Thus – the mid-season remembrances of Person of Interest:


The biggest singular plot point of the first half of the third season: Reese, Carter, Fusco, Shaw, and the team exposed the corrupt layer of the NYPD and New York city government known as “HR.” Carter, while investigating the ultimate murder of her former love interest and deceased police detective, Cal, uncovered that HR was run by Cal’s godfather, the deputy mayor.  In addition, key henchmen of the organization, including Fusco’s particular bully, were identified.  Between Carter’s own brand of solitary vigilante justice, and with a little help from manipulative Elias (Enrico Colantoni) and his band of misfit gangsters, HR’s hold over the city crumbled, and several heads of the organization have died or been indicted for capital crimes.  This grand take-down was not without its costs, however.

2) RIP JOSS CARTER – and goodbye, Taraji P. Henson

Carter’s efforts led to her being caught in the crossfire.  In a vengeful twist of fate propagated by that same HR bully, Carter caught a bullet and is no more.  It was a devastating plot twist that no one saw or expected to happen, including our intrepid band of vigilantes. The demise of this character, including the departure of the incredible actress who played her, is quite the loss for the show, though it was a planned loss that was executed perfectly, with due ceremony, and without leaving plot minefields or the viewer unsatisfied in the end.  Still: au revoir, Taraji.  I hope you find new challenges for your considerable talents, though Carter was a fine addition to this winning ensemble.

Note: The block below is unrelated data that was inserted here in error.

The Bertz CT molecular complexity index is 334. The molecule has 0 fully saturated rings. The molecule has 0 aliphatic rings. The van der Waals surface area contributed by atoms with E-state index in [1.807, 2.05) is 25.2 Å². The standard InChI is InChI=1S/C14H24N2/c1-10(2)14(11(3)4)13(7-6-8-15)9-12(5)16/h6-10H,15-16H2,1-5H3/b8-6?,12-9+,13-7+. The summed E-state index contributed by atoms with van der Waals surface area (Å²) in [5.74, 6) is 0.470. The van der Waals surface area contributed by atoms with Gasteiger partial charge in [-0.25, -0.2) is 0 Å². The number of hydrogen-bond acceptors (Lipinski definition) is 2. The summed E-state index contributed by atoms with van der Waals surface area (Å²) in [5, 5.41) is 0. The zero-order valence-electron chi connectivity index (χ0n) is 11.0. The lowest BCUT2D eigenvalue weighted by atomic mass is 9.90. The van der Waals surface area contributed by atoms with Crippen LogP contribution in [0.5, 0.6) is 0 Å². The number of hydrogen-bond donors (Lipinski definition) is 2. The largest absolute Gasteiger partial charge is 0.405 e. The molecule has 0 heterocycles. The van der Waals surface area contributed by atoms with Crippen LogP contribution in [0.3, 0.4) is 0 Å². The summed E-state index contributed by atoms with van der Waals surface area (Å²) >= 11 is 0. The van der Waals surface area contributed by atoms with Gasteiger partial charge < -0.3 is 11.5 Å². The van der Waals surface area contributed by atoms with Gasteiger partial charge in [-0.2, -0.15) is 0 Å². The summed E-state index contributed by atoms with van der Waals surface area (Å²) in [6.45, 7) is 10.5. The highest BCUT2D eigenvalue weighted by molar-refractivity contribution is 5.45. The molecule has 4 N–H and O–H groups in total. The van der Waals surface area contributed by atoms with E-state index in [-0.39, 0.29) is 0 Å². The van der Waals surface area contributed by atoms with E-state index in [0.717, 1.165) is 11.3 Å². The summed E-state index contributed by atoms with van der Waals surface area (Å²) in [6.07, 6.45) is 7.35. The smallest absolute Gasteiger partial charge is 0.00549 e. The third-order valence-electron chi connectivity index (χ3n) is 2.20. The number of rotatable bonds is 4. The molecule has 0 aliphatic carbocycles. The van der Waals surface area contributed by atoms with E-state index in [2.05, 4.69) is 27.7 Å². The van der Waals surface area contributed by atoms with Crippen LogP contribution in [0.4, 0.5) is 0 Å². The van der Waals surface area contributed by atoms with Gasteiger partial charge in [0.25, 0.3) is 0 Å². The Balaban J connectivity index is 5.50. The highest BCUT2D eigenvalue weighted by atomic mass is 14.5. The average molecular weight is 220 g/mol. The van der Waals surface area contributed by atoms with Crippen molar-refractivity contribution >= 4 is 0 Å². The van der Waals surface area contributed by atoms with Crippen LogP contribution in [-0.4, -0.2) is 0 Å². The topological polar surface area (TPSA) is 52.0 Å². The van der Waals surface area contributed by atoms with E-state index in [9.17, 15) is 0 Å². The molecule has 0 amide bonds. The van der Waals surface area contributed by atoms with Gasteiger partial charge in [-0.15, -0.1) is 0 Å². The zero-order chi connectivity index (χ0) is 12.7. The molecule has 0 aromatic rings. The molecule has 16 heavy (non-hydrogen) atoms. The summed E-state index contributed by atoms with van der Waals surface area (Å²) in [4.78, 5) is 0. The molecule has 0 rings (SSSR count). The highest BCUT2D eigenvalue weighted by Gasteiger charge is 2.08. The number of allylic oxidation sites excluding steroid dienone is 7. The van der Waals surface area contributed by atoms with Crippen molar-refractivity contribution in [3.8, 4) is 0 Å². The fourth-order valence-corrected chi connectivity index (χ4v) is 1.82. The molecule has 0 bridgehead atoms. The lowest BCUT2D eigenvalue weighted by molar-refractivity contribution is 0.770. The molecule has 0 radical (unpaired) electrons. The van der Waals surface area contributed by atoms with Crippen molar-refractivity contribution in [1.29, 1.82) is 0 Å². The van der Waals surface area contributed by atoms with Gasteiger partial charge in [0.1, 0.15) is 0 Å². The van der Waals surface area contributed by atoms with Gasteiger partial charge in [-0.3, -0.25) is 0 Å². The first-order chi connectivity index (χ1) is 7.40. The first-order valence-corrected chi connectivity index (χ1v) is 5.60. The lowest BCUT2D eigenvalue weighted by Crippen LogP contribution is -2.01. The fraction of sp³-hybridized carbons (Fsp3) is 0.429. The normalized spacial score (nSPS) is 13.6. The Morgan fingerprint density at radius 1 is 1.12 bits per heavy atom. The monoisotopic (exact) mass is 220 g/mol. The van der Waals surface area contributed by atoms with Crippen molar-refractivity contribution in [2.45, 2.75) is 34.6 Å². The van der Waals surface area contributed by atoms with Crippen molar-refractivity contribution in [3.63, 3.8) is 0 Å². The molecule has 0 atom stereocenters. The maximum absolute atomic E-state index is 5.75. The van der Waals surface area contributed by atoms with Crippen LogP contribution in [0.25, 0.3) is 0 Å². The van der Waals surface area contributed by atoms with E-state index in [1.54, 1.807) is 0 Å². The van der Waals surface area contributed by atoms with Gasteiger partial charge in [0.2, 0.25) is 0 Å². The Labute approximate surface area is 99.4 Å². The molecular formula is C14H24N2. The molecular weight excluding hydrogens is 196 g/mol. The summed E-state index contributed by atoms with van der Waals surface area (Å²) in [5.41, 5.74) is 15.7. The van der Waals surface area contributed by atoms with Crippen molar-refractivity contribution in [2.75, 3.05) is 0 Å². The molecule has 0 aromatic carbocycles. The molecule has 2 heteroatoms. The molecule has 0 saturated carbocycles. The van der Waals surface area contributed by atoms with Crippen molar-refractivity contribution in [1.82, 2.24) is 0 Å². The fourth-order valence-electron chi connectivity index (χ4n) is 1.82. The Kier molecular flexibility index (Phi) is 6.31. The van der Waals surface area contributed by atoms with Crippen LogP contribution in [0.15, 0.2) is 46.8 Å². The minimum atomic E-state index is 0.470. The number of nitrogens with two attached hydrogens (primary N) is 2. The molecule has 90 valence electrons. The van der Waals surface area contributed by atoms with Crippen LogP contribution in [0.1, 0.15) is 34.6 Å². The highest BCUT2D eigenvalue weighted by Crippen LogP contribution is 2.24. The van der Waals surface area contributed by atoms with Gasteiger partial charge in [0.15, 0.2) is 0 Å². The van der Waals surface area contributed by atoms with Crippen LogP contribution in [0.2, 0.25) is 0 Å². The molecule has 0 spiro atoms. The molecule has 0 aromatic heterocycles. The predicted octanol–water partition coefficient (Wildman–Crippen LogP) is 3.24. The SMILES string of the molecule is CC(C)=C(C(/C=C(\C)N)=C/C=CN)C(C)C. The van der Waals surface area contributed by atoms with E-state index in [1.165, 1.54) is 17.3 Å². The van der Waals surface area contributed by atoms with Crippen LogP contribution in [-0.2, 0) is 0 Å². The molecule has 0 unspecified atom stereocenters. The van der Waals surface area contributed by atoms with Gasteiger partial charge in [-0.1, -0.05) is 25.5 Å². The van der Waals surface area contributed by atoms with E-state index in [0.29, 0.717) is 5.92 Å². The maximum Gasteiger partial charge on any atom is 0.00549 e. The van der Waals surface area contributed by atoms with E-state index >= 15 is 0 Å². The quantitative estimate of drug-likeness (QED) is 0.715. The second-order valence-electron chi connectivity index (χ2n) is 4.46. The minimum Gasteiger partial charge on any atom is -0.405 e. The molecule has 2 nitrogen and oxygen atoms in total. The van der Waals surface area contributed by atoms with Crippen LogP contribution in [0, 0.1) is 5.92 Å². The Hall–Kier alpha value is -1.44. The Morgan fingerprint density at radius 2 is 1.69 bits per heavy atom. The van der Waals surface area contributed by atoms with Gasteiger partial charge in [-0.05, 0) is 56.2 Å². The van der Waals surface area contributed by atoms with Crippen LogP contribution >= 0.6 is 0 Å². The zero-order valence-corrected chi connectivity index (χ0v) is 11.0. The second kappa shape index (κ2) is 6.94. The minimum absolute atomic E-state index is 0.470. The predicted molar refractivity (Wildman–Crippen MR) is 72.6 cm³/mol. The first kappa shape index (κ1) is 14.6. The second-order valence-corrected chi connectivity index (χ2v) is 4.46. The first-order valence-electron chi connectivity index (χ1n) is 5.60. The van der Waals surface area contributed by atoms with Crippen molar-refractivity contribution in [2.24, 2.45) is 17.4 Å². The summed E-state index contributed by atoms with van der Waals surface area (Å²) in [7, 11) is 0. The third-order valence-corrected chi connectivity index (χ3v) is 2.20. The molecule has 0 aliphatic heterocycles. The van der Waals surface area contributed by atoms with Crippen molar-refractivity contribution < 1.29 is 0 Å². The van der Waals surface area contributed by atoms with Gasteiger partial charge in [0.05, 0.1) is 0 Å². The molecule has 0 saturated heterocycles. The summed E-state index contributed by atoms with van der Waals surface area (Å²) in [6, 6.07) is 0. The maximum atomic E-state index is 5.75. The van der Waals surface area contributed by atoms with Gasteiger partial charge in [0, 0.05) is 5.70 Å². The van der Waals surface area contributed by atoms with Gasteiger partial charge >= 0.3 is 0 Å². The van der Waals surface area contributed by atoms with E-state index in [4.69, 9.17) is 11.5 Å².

Carter’s death was particularly devastating to Reese, who shared a tender kiss with Carter before she charged into the fray in her final stand against the corrupt cops who threatened her life and the lives of her family.  While a slow-burning love between them is not surprising, given their common values and drives, the impromptu kiss by the usually stoic Reese was both uplifting and painful, as it foreshadowed–nay, heralded–that something terrible was about to happen, given its unsurprising eventuality mixed with the out-of-the-blue quality of the moment in which the kiss transpired. With Carter’s demise, Reese has gone off the reservation, hiding and drinking away his deep grief.  In the last episode I saw, Fusco tracked him down and tried to knock some sense into him.  Goodness knows how effective he will ultimately be.